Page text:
At the time of this appointment, Stanev was living in a small annex to his half-sister’s house. Since he had been found not to have the capacity to decide where to live, his guardian made an application for Stanev to be moved to a social care home. An agreement with the care home was subsequently drawn up and signed by the guardian, and Stanev was not consulted or informed of the reasons for this decision, or how long he would have to stay in the care home. Stanev was transferred to the care home by ambulance. The conditions in the care home were appalling, and led to a finding by the European Court that these conditions amounted to inhuman and degrading treatment, in violation of Article 3 of the European Convention on Human Rights.  In addition, the care home kept Stanev’s identity papers, meaning that Stanev could not travel without the explicit permission of the Director of the care home, even to go to the local village.  Once the period of appointment for the temporary public guardian had elapsed, the Director of the care home was then appointed as Stanev’s guardian. Stanev was not free to leave the care home where he had been placed, leading the European Court of Human Rights to find that he had been unlawfully deprived of his liberty, in violation of Article 5 of the European Convention on Human Rights.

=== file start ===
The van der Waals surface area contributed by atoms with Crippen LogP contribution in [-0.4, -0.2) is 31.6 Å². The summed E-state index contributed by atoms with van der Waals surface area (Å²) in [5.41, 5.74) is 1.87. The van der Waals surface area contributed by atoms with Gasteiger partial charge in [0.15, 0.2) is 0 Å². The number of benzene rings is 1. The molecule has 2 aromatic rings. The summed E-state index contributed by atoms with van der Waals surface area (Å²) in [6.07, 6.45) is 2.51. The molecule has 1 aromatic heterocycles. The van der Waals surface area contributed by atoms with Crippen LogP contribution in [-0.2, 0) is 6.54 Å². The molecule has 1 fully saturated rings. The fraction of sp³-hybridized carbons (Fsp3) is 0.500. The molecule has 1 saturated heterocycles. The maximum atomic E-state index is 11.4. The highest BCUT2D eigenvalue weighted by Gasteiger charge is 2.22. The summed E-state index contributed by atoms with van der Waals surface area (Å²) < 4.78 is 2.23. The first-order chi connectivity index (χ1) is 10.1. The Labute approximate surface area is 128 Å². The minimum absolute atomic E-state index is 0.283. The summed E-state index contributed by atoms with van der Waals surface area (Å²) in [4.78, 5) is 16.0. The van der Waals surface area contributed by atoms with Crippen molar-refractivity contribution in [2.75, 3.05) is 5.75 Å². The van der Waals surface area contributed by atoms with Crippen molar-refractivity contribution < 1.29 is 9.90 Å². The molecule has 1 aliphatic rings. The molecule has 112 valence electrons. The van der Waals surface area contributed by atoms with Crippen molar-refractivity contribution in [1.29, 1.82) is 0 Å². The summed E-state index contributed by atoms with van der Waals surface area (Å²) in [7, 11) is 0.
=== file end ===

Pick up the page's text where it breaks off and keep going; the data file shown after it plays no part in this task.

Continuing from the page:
The circumstances which Stanev faced are extreme examples of the damage that can result to an individual who is placed under adult guardianship. Some might argue that this damage could have been prevented if the guardian had been better monitored, if conflicts of interests had been avoided (e.g. in the appointment of the director of the care home as his guardian), if Stanev had been consulted about the decisions to be made and his wishes taken into account. However, even if all of these safeguards were in place, the transfer of legal capacity in relation to the decision about where to live from Stanev to his guardian means that it would still be possible for a guardian to have placed Stanev in a care home which he was not free to leave. Even if the physical conditions and facilities in the care home had been better, Stanev would still have experienced significant restrictions in his daily routine and would not necessarily have had access to opportunities to participate in the community – e.g. employment in the open labour market, mainstream education, making friends and forming relationships with individuals other than paid staff. These are all basic opportunities which the public at large may take for granted, but are often denied to people with disabilities, especially those who live in institutional care, and whose legal capacity is restricted or removed entirely.